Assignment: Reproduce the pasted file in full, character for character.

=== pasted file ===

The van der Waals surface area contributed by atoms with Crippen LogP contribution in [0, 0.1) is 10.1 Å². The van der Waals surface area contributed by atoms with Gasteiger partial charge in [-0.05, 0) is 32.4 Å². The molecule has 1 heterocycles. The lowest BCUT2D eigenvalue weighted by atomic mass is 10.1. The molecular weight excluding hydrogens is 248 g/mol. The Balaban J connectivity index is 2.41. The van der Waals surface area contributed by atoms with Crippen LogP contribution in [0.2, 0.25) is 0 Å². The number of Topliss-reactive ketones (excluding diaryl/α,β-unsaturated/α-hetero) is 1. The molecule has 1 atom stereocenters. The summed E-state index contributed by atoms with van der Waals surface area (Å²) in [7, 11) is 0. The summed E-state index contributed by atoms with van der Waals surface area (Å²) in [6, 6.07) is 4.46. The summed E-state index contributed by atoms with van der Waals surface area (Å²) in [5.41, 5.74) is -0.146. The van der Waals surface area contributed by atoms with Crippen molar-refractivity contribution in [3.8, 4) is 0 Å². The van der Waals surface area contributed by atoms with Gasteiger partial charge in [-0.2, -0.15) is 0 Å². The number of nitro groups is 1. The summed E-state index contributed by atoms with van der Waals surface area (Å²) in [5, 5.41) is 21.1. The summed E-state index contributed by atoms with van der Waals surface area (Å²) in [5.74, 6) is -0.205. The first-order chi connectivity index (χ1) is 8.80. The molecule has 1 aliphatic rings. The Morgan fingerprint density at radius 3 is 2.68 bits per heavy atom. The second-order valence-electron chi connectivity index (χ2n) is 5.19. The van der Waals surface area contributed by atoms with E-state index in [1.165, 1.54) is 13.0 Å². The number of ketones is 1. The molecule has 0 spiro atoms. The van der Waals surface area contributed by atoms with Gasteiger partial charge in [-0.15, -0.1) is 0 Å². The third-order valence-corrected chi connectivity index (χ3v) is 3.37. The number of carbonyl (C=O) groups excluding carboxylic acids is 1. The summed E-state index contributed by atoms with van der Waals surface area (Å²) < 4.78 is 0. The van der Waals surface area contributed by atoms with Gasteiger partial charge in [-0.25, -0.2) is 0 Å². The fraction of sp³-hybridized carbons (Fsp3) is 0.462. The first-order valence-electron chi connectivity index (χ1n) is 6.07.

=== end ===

The van der Waals surface area contributed by atoms with Crippen LogP contribution in [0, 0.1) is 10.1 Å². The van der Waals surface area contributed by atoms with Gasteiger partial charge in [-0.05, 0) is 32.4 Å². The molecule has 1 heterocycles. The lowest BCUT2D eigenvalue weighted by atomic mass is 10.1. The molecular weight excluding hydrogens is 248 g/mol. The Balaban J connectivity index is 2.41. The van der Waals surface area contributed by atoms with Crippen LogP contribution in [0.2, 0.25) is 0 Å². The number of Topliss-reactive ketones (excluding diaryl/α,β-unsaturated/α-hetero) is 1. The molecule has 1 atom stereocenters. The summed E-state index contributed by atoms with van der Waals surface area (Å²) in [7, 11) is 0. The summed E-state index contributed by atoms with van der Waals surface area (Å²) in [6, 6.07) is 4.46. The summed E-state index contributed by atoms with van der Waals surface area (Å²) in [5.41, 5.74) is -0.146. The van der Waals surface area contributed by atoms with Crippen molar-refractivity contribution in [3.8, 4) is 0 Å². The van der Waals surface area contributed by atoms with Gasteiger partial charge in [-0.2, -0.15) is 0 Å². The number of nitro groups is 1. The summed E-state index contributed by atoms with van der Waals surface area (Å²) in [5, 5.41) is 21.1. The summed E-state index contributed by atoms with van der Waals surface area (Å²) in [5.74, 6) is -0.205. The first-order chi connectivity index (χ1) is 8.80. The molecule has 1 aliphatic rings. The Morgan fingerprint density at radius 3 is 2.68 bits per heavy atom. The second-order valence-electron chi connectivity index (χ2n) is 5.19. The van der Waals surface area contributed by atoms with E-state index in [1.165, 1.54) is 13.0 Å². The number of ketones is 1. The molecule has 0 spiro atoms. The van der Waals surface area contributed by atoms with Gasteiger partial charge in [-0.15, -0.1) is 0 Å². The third-order valence-corrected chi connectivity index (χ3v) is 3.37. The number of carbonyl (C=O) groups excluding carboxylic acids is 1. The summed E-state index contributed by atoms with van der Waals surface area (Å²) < 4.78 is 0. The van der Waals surface area contributed by atoms with Gasteiger partial charge in [-0.25, -0.2) is 0 Å². The fraction of sp³-hybridized carbons (Fsp3) is 0.462. The first-order valence-electron chi connectivity index (χ1n) is 6.07.